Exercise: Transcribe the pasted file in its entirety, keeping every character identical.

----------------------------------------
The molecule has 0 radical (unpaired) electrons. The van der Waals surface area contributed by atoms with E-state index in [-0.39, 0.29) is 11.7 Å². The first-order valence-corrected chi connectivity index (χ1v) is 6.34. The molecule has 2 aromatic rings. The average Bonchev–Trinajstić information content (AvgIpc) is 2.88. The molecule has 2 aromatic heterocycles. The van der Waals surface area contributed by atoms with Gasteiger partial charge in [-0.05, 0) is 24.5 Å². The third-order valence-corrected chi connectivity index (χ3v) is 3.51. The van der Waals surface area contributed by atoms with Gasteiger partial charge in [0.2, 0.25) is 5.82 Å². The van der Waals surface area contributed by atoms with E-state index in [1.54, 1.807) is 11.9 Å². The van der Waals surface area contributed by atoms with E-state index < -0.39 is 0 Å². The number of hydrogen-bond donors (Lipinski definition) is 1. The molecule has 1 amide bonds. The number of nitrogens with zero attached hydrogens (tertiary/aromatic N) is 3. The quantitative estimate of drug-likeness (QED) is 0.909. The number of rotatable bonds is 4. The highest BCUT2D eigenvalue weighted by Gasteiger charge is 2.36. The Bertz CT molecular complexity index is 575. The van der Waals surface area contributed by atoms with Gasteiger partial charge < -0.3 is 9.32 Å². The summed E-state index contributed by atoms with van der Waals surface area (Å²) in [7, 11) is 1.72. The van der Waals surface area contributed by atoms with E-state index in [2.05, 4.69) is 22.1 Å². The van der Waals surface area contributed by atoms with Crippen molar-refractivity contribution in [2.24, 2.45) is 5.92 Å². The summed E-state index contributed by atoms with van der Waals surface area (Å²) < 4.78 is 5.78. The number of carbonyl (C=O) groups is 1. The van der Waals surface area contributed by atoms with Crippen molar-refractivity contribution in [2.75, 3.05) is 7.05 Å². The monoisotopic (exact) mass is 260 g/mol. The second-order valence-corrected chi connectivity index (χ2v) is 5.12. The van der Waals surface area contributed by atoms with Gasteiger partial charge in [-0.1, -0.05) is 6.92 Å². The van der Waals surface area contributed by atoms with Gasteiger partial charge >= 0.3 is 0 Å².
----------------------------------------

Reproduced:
The molecule has 0 radical (unpaired) electrons. The van der Waals surface area contributed by atoms with E-state index in [-0.39, 0.29) is 11.7 Å². The first-order valence-corrected chi connectivity index (χ1v) is 6.34. The molecule has 2 aromatic rings. The average Bonchev–Trinajstić information content (AvgIpc) is 2.88. The molecule has 2 aromatic heterocycles. The van der Waals surface area contributed by atoms with Gasteiger partial charge in [-0.05, 0) is 24.5 Å². The third-order valence-corrected chi connectivity index (χ3v) is 3.51. The van der Waals surface area contributed by atoms with Gasteiger partial charge in [0.2, 0.25) is 5.82 Å². The van der Waals surface area contributed by atoms with E-state index in [1.54, 1.807) is 11.9 Å². The van der Waals surface area contributed by atoms with E-state index < -0.39 is 0 Å². The number of hydrogen-bond donors (Lipinski definition) is 1. The molecule has 1 amide bonds. The number of nitrogens with zero attached hydrogens (tertiary/aromatic N) is 3. The quantitative estimate of drug-likeness (QED) is 0.909. The number of rotatable bonds is 4. The highest BCUT2D eigenvalue weighted by Gasteiger charge is 2.36. The Bertz CT molecular complexity index is 575. The van der Waals surface area contributed by atoms with Gasteiger partial charge < -0.3 is 9.32 Å². The summed E-state index contributed by atoms with van der Waals surface area (Å²) in [7, 11) is 1.72. The van der Waals surface area contributed by atoms with E-state index in [2.05, 4.69) is 22.1 Å². The van der Waals surface area contributed by atoms with Crippen molar-refractivity contribution in [2.24, 2.45) is 5.92 Å². The summed E-state index contributed by atoms with van der Waals surface area (Å²) < 4.78 is 5.78. The number of carbonyl (C=O) groups is 1. The van der Waals surface area contributed by atoms with Crippen molar-refractivity contribution in [2.75, 3.05) is 7.05 Å². The monoisotopic (exact) mass is 260 g/mol. The second-order valence-corrected chi connectivity index (χ2v) is 5.12. The van der Waals surface area contributed by atoms with Gasteiger partial charge in [-0.1, -0.05) is 6.92 Å². The van der Waals surface area contributed by atoms with Gasteiger partial charge >= 0.3 is 0 Å².